Off the grid 

Scheduled to last an hour, the Dec. 1 event stretched close to double that, as dozens of audience members asked questions and shared ideas.

“This is probably the biggest group we’ve ever talked to,” Johnson said. “I’m amazed. I’m overwhelmed.”

Johnson and Hagen, married since 1987, reside on acreage northeast of Oklahoma City. They call it the Homestead School — not because they feel like they’re teachers, but because of what they’ve learned from their home.

The couple use old and new technology to live “off the grid.” They grow much of their own food, generate their own electricity, provide their own heating, pump and purify their own water, and use as little fossil fuel and externally generated energy as possible.

right, Bruce Johnson, outside Homestead School

While a gallon of gasoline generates about 36 kilowatt hours worth of electricity, Johnson said, his home operates on about one kilowatt hour per day.

Both said they actually produce very little electricity, but what they do make comes mostly from solar energy, backed up by a wind turbine. Much of what they do — water heating, cooking and natural lighting — requires little to no electricity.

High efficiency
Even
if one is not living completely off the grid, using high-efficiency
practices — such as hanging clothes out to dry, rather than using a
dryer — is an enormous step toward reducing electrical consumption,
Johnson said.

“A thousand people with clotheslines are going to make a lot more difference than 100 people with a windmill,” Johnson said.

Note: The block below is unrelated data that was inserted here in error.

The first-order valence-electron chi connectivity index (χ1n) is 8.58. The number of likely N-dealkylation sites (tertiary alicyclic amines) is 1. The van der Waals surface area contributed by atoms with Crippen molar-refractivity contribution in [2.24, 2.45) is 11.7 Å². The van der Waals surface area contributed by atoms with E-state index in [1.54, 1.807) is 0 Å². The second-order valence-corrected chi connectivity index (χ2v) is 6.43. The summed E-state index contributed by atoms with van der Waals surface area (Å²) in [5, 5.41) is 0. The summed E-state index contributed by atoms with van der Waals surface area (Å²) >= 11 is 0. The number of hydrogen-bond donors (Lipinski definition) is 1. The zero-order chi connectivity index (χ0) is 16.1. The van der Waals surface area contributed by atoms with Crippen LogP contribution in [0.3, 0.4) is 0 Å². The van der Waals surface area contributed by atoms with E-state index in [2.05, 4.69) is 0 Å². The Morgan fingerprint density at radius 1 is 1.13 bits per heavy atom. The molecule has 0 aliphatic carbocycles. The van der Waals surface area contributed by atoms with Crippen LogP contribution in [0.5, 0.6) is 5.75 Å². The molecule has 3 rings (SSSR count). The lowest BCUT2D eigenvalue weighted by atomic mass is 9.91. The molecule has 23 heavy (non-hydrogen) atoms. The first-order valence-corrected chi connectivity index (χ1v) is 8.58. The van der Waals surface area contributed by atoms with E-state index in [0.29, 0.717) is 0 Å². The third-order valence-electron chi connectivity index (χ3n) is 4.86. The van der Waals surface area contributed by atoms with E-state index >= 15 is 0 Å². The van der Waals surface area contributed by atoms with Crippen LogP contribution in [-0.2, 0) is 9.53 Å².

In addition, he and Hagen use hand tools for gardening and yard care, such as a hand scythe for mowing and trimming.

One audience member commented that using such implements would be pretty hard work.

“It is hard work,” Johnson replied. “But some people go to the gym for exercise.”

The
couple’s presentation was sponsored by the Oklahoma City Department of
Sustainability, the U.S. Green Building Council and OSU-OKC School of
Engineering Technology.

Oklahoma
City Office of Sustainability director Jennifer Gooden said the
department has a green low-interest home loan program administered by
the Community Action Agency.

The large turnout for last week’s presentation, she said, demonstrates the growing interest for sustainability issues.

“A
lot of it is a matter of people are curious,” said Gooden, “They want to
know. And if we can help make these things happen by just providing
education, then that’s wonderful.”

Photos by Mark Hancock

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